Even if they don’t ask about it, boys who are 13+ years old are curious about how puberty is different for girls. They are particularly interested in learning about girls and their periods. They hear their friends who are girls talking about it, but most boys are too embarrassed to ask about it.
One important piece of information that answers the question about where the blood comes from during a period, can be explained using these illustrations from my book I’m a Boy, How Are Girls Different?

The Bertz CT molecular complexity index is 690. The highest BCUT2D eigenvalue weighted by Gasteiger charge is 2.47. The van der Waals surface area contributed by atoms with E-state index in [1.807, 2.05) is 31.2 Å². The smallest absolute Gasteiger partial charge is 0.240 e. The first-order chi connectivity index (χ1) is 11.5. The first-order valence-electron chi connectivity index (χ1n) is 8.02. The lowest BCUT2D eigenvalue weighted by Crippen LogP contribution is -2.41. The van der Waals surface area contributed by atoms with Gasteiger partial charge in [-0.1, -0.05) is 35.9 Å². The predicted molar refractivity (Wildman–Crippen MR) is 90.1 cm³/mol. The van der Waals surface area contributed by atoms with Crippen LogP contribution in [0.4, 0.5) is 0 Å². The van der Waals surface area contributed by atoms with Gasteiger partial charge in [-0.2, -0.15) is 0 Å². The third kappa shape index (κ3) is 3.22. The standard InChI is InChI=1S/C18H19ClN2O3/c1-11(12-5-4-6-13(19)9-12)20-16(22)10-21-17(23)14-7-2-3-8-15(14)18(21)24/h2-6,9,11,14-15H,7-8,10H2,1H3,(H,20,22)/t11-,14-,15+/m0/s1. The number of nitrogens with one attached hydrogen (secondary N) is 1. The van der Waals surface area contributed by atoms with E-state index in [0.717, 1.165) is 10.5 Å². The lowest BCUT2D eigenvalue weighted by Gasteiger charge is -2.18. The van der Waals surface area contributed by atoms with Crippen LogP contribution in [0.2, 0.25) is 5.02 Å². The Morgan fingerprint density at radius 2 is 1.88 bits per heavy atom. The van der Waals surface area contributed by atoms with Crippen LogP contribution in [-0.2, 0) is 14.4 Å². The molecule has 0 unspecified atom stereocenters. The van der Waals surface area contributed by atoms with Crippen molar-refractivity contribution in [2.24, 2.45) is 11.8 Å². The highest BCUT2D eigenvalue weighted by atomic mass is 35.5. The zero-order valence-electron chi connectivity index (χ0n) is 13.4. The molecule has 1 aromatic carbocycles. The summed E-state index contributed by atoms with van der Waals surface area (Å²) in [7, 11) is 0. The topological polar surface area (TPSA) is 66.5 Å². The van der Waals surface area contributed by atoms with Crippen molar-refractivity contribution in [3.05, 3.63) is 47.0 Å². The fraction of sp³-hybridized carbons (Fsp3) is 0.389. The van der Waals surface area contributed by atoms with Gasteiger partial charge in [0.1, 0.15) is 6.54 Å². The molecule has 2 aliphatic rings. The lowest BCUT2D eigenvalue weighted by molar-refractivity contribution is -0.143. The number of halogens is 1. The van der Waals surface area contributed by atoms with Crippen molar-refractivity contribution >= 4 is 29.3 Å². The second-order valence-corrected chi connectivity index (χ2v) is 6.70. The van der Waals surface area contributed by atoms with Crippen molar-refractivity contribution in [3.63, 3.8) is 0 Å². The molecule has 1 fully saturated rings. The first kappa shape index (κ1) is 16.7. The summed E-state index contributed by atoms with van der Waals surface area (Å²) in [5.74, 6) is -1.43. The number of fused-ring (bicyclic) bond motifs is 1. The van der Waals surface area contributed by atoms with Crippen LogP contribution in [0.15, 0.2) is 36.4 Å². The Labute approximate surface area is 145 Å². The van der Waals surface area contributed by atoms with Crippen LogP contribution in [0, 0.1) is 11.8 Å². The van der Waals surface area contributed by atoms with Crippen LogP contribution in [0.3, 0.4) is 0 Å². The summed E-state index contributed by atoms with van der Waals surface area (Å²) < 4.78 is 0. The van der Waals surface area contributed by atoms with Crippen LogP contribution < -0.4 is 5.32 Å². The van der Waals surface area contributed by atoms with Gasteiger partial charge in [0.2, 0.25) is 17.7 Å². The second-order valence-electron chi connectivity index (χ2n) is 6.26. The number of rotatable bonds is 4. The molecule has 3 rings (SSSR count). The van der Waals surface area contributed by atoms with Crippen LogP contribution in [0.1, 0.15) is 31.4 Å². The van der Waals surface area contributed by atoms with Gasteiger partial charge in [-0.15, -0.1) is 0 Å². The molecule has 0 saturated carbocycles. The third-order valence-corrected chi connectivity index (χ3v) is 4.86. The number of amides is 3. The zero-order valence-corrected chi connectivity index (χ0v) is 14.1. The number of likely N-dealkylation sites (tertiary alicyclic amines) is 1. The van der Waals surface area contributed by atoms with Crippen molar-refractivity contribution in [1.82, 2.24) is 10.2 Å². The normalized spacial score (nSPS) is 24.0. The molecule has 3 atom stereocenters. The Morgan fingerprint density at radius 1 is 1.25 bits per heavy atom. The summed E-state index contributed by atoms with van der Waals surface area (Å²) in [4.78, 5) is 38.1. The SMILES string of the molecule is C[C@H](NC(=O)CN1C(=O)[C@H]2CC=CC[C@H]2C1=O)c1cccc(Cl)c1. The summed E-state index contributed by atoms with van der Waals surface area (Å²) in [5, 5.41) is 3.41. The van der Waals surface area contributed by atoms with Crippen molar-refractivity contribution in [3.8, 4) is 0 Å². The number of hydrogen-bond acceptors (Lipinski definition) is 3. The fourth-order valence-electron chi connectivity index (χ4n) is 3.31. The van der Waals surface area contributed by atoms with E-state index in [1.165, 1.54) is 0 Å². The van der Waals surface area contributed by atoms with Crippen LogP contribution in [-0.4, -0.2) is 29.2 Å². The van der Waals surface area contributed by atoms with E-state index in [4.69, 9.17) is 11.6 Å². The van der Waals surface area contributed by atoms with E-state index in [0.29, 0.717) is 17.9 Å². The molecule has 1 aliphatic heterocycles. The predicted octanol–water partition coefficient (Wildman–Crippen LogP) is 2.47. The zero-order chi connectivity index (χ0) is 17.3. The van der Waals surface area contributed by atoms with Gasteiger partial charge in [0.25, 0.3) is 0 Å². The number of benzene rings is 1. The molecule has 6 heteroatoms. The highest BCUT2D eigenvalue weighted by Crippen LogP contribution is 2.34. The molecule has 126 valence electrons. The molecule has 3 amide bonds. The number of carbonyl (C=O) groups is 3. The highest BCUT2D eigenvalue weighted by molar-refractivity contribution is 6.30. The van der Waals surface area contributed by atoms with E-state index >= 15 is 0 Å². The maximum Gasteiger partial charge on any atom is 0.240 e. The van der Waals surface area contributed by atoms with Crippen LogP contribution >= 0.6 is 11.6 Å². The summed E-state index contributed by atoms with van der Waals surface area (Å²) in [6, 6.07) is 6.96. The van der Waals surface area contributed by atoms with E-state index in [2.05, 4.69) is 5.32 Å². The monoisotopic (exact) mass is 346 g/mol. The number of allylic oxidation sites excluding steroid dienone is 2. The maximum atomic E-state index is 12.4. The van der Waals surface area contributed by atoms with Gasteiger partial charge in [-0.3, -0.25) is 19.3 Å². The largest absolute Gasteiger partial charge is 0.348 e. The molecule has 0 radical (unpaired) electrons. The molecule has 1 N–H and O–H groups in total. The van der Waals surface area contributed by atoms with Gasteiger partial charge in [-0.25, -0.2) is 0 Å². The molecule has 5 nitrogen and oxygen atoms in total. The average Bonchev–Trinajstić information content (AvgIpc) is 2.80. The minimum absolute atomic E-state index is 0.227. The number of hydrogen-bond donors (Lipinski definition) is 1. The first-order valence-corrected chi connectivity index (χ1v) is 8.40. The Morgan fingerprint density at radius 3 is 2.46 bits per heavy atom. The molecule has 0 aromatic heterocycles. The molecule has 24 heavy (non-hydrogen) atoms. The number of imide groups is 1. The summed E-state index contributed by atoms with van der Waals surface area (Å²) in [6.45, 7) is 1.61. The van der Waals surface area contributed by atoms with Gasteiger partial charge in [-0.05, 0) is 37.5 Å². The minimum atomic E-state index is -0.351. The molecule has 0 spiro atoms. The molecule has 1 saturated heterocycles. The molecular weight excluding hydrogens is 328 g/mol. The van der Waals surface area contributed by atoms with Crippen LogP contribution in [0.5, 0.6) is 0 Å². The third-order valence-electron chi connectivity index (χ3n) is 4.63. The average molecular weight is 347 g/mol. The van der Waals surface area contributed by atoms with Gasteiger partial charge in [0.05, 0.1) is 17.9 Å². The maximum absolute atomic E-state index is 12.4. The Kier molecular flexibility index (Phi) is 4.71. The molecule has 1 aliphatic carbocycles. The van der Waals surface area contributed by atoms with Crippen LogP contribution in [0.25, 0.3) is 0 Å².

Illustrations from I’m a Boy, How Are Girls Different?
The drawing on the left shows the basic anatomy of the uterus and the lining inside is called the endometrium. During each menstrual cycle, the endometrium slowly fills with tiny blood vessels. If there is a pregnancy, the tiny baby grows inside the endometrium and gets nutrients from fluid that leaks out of the tiny blood vessels.
The drawing on the right shows what happens to the endometrium at the end of the menstrual cycle if there is not a pregnancy. The tiny blood vessels break open and this is where the blood comes from for the girl’s period. Blood leaves the uterus and drips into the vagina and out of the body. There is about 2-3 tablespoons that drips out over about 4-7 days.